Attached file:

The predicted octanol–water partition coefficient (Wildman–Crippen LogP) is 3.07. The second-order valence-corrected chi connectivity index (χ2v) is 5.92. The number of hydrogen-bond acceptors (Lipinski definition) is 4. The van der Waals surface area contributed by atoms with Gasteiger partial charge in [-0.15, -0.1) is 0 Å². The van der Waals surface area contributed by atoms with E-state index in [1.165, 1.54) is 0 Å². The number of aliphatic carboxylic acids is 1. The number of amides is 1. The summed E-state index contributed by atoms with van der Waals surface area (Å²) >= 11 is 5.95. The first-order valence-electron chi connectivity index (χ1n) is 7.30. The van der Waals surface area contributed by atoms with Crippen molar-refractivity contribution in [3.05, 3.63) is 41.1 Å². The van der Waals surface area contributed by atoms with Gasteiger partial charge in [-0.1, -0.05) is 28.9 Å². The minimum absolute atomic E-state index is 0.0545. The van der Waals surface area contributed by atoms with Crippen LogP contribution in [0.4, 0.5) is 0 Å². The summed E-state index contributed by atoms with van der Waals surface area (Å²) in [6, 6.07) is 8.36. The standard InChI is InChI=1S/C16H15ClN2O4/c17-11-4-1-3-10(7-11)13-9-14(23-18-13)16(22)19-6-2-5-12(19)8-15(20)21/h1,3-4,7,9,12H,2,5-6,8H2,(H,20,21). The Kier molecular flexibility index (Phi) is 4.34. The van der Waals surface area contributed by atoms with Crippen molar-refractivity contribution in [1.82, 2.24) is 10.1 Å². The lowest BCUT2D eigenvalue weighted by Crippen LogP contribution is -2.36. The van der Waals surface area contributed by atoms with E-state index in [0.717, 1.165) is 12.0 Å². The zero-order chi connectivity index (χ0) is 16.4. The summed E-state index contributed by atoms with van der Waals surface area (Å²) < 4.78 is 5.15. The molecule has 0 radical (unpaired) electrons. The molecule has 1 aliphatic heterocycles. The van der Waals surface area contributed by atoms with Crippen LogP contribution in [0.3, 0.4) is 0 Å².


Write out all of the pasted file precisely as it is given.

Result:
The predicted octanol–water partition coefficient (Wildman–Crippen LogP) is 3.07. The second-order valence-corrected chi connectivity index (χ2v) is 5.92. The number of hydrogen-bond acceptors (Lipinski definition) is 4. The van der Waals surface area contributed by atoms with Gasteiger partial charge in [-0.15, -0.1) is 0 Å². The van der Waals surface area contributed by atoms with E-state index in [1.165, 1.54) is 0 Å². The number of aliphatic carboxylic acids is 1. The number of amides is 1. The summed E-state index contributed by atoms with van der Waals surface area (Å²) >= 11 is 5.95. The first-order valence-electron chi connectivity index (χ1n) is 7.30. The van der Waals surface area contributed by atoms with Crippen molar-refractivity contribution in [3.05, 3.63) is 41.1 Å². The van der Waals surface area contributed by atoms with Gasteiger partial charge in [-0.1, -0.05) is 28.9 Å². The minimum absolute atomic E-state index is 0.0545. The van der Waals surface area contributed by atoms with Crippen LogP contribution in [0.4, 0.5) is 0 Å². The summed E-state index contributed by atoms with van der Waals surface area (Å²) in [6, 6.07) is 8.36. The standard InChI is InChI=1S/C16H15ClN2O4/c17-11-4-1-3-10(7-11)13-9-14(23-18-13)16(22)19-6-2-5-12(19)8-15(20)21/h1,3-4,7,9,12H,2,5-6,8H2,(H,20,21). The Kier molecular flexibility index (Phi) is 4.34. The van der Waals surface area contributed by atoms with Crippen molar-refractivity contribution in [1.82, 2.24) is 10.1 Å². The lowest BCUT2D eigenvalue weighted by Crippen LogP contribution is -2.36. The van der Waals surface area contributed by atoms with E-state index in [0.717, 1.165) is 12.0 Å². The zero-order chi connectivity index (χ0) is 16.4. The summed E-state index contributed by atoms with van der Waals surface area (Å²) < 4.78 is 5.15. The molecule has 0 radical (unpaired) electrons. The molecule has 1 aliphatic heterocycles. The van der Waals surface area contributed by atoms with Crippen LogP contribution in [0.3, 0.4) is 0 Å².